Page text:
October 14, 2020 – Courtyard Vespers

“Seek peace and pursue it.” Thus says our Psalm 34 this evening.

Peace too often means quiet. I ask the girls to turn down the volume on the television. I turn off the ringer on the phone, and shut the door to the den, because I want peace. That is not peace in the sense of wholeness or community. There are times when I want quiet and to be left alone, and times when I do not want quiet and to be left alone. There are not times when I’m okay with a lack of peace. 

I know I am not alone in wanting more quiet. As we trudge through election season I long for quiet. I want it all to stop. But that would not be peace. That would be quiet. Quiet shuts down conversation. Quiet silences. Quiet picks on the marginalized. The powerful will be heard, no matter how quiet things are. Some of us will be comfortable if things are quiet. Others will not be comfortable, might not even survive, if they keep quiet. They must be heard. For these to be at peace, they cannot be quiet. For us, who follow a crucified God—a God in perpetual solidarity with the marginalized and oppressed—for us to be at peace, we cannot be quiet. 

We are to “seek peace and pursue it.” Pursue. Chase it. Work for it. Live it. If I want peace in this season I must work for it, amplifying the voices of the marginalized. If I want quiet, that’s easy, maybe, if my life is one in which I will be okay if silenced. But such quiet undermines peace.

I don’t want to undermine peace. I want peace, because I believe in the one whom God has sent. I believe Christ crucified and risen is God. Jesus says in John, “This is the work of God, that you believe in him whom God has sent.” I love that sentence because you can understand it two ways and they’re both right. It can mean, “You wanna do God’s work? Believe in Jesus.” It can also mean, “God works. Believing in Jesus is God’s work. God the Holy Spirit believes for you.” God gives us this faith and believes through us and on our behalf, so that we believe in Christ.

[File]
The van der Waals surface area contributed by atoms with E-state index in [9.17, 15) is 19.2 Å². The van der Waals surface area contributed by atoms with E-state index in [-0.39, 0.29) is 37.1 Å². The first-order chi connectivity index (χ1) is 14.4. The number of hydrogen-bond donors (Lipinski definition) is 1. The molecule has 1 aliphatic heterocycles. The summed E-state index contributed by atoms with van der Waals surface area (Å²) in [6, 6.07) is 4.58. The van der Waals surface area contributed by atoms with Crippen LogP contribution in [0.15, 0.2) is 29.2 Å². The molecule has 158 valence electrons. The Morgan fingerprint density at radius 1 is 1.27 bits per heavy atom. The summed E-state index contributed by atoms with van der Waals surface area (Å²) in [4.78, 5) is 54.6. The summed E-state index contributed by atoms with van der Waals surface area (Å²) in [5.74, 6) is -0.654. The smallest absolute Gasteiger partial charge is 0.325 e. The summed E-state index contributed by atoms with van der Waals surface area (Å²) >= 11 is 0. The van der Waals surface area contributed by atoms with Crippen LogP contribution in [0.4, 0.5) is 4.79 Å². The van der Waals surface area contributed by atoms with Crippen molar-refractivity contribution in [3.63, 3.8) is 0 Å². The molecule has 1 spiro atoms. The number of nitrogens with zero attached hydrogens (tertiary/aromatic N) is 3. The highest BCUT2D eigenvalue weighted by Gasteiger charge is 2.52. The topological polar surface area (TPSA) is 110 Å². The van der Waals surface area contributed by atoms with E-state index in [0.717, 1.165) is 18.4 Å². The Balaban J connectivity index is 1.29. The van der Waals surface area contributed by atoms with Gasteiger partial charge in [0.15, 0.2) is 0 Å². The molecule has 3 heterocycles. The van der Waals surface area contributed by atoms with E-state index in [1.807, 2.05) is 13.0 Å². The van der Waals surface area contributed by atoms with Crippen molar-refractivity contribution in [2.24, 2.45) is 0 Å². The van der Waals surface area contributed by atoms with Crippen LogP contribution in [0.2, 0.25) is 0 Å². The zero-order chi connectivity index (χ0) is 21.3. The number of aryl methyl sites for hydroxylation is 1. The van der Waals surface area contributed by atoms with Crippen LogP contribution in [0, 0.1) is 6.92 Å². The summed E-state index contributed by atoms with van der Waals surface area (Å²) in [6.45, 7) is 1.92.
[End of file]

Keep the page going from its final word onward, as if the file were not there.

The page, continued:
How’s that work look on God’s side of things? That’s what the people ask Jesus: “What sign will you do so we believe?” Jesus replies, “I am the bread of life…who gives life to the world…the one who comes to me shall not hunger, and the one who believes in me shall never thirst. That work looks like God forever always giving Godself to the world, as though God were the very food and drink of all creatures. 

In the world that we humans create—a world that is very real, with real consequences, yet follows rules that we mostly make up—in this world, I am relatively powerful compared to most human beings. (Maybe not here in town, though as a white male in his forties I’m pretty good; however, relative to most humans on earth, I’m doing well.) That’s the world as humans construct it. In the world as God creates it…I am insignificant. Yet God Godself gives me life every day. That gift shapes me. It changes me. It points me to others. 

As we approach the Big Day—knowing there is so much going on not even under consideration or on a ballot—and as we anticipate the days after the Big Day—days which will happen regardless of outcomes—let us ask ourselves, “From whom am I not hearing? Whose voice is silent? On whose behalf can I not be quiet? These are anxious times. Seek peace. And pursue it.